Free-minded bassist John Lindberg, and a quintet co-led by saxophonist Jeremy Powell and trumpeter Jonathan Powell will play the second annual St. Petersburg College Jazz Festival, kicking off Thursday night (Feb. 4).
I interviewed fest direct David Manson for a story to be published in tomorrow’s edition of the St. Petersburg Times. Click here to read the story online, or see below for an extended version of the piece.
David Manson (left) had a straightforward goal in mind when he put together the bill for the second annual St. Petersburg College Jazz Festival. The three-day event opens Thursday night at the 320-seat SPC Music Center on the school’s St. Petersburg/Gibbs campus.
“We wanted to do a true jazz festival in St. Petersburg,” said Manson, a trombonist, composer, and head of jazz studies at SPC. “And we wanted variety — an evening of big band, an evening of Latin jazz, and a third night that’s kind of on the edge.”
Thursday night’s “Big Band Big Bang!” program has SPC’s resident ensemble, the Manson-directed Helios Jazz Orchestra, joined by two singers – Sasha Tuck (right), who teaches in the college’s Music Industry Recording Arts (MIRA) program, and Dale Williams, who made his name singing in Detroit groups.
Friday night’s “Hot Latin Jazz!” show features Guisando Caliente (left), an all-star group of Florida players with acclaimed pianist Kenny Drew, Jr., percussionist Frankie Pineiro, saxophonist Jeff Rupert, drummer John Jenkins, and bassist Mauricio Rodriguez.
Edgy fare will close out the festival on Saturday, with a double-bill concert featuring the Powell Brothers Quintet, with saxophonist Jeremy (left) and trumpeter Jonathan (right) joined by guitarist LaRue Nickelson, bassist Alejandro Arenas, and drummer Ian Goodman, and an opening set by renowned bassist John Lindberg (below, left)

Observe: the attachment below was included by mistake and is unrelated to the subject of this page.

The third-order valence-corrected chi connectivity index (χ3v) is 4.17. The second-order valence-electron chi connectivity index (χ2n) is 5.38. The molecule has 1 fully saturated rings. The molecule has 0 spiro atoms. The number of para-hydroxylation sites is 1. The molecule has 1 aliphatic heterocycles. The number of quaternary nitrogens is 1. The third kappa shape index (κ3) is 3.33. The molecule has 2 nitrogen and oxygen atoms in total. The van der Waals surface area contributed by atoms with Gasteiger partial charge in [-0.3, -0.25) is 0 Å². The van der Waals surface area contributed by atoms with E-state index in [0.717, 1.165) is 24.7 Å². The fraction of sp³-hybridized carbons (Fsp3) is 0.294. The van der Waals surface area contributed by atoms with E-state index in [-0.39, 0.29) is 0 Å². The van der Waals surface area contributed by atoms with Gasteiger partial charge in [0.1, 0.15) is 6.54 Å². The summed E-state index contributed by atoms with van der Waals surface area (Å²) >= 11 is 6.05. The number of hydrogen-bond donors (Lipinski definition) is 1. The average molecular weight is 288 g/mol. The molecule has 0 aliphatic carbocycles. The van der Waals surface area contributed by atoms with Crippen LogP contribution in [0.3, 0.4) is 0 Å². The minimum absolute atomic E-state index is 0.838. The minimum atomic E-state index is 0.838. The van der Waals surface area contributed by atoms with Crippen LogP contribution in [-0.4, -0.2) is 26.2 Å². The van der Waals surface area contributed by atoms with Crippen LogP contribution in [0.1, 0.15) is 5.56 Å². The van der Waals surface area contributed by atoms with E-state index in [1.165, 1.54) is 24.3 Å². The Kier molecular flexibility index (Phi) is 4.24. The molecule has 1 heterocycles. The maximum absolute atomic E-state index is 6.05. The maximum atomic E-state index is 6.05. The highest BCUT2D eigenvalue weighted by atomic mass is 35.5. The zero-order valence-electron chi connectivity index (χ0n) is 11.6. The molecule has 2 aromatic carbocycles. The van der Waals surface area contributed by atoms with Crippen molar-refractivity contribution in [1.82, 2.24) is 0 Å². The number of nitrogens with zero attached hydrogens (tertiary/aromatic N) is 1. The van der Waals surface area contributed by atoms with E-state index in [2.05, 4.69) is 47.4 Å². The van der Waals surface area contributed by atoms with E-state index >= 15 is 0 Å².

Lindberg, in town for a two-week residency at SPC, co-founded the String Trio of New York, and has played with such free-jazz luminaries as saxophonist Anthony Braxton and trombonist Albert Mangelsdorff. He has been heard on more than 90 recordings, and in 2009 released his “Year 50 Album” and, with his Blob group, a CD titled “You Can’t Get There From Here.”
Last weekend at the Dali Museum, the bassist gave an unamplified, mostly unaccompanied performance during which he demonstrated his ability to improvise on bassist Jimmy Garrison‘s “Ascendant” and play expansively on several of his own compositions, all abetted by his creative, percussive use of his bow. On a new tune, “Floating Figures, Shifting Slips,” he was joined by Manson, and SPC faculty member David Irwin, on clarinet and bass clarinet.
The Powells both have roots in the Tampa Bay area, and both have experience playing and recording in New York City. Jeremy still lives here, and plays with Infinite Groove Orchestra, Swamp Logic and other groups. Last month he released two CDs – Amizade, with guitarist Nickelson, and his own Fluorinescence. Jonathan has worked with saxophonist Sam Rivers, bassist Reggie Workman, and hip-hoppers Q-Tip and Snoop Dogg. Recently the recipient of the “Latin Jazz Corner” website’s award for the best Latin jazz trumpeter of 2009, Jonathan will soon release an album titled Transcend.
The group will play all original compositions, plus an arrangement of “Here’s to Life” with guest singer Whitney James.
“I’ve been wanting to put Jonathan and Jeremy together on a show,” Manson said. “Unlike a lot of young players, they’re not really emulating or copying someone — they have their own style.”
Festival site: http://www.spcollege.edu/spg/music/jazzfest2010.htm